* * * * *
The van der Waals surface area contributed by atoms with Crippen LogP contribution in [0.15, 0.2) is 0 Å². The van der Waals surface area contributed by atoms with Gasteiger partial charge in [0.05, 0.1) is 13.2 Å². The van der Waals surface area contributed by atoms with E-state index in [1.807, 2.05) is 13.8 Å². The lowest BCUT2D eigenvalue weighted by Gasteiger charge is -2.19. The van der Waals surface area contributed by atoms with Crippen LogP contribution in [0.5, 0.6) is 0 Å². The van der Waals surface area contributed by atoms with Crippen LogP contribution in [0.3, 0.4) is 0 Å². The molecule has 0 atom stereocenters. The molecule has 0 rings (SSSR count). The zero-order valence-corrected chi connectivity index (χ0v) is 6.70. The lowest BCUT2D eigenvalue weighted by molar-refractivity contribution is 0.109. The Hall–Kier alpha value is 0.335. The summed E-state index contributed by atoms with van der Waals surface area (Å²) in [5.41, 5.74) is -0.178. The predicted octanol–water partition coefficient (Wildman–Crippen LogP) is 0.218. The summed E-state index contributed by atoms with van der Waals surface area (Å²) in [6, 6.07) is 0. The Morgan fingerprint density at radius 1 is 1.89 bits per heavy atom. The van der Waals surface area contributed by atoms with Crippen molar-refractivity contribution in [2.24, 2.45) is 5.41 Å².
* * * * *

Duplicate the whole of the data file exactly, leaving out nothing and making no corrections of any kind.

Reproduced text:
The van der Waals surface area contributed by atoms with Crippen LogP contribution in [0.15, 0.2) is 0 Å². The van der Waals surface area contributed by atoms with Gasteiger partial charge in [0.05, 0.1) is 13.2 Å². The van der Waals surface area contributed by atoms with E-state index in [1.807, 2.05) is 13.8 Å². The lowest BCUT2D eigenvalue weighted by Gasteiger charge is -2.19. The van der Waals surface area contributed by atoms with Crippen LogP contribution in [0.5, 0.6) is 0 Å². The van der Waals surface area contributed by atoms with Crippen LogP contribution in [0.3, 0.4) is 0 Å². The molecule has 0 atom stereocenters. The molecule has 0 rings (SSSR count). The zero-order valence-corrected chi connectivity index (χ0v) is 6.70. The lowest BCUT2D eigenvalue weighted by molar-refractivity contribution is 0.109. The Hall–Kier alpha value is 0.335. The summed E-state index contributed by atoms with van der Waals surface area (Å²) in [5.41, 5.74) is -0.178. The predicted octanol–water partition coefficient (Wildman–Crippen LogP) is 0.218. The summed E-state index contributed by atoms with van der Waals surface area (Å²) in [6, 6.07) is 0. The Morgan fingerprint density at radius 1 is 1.89 bits per heavy atom. The van der Waals surface area contributed by atoms with Crippen molar-refractivity contribution in [2.24, 2.45) is 5.41 Å².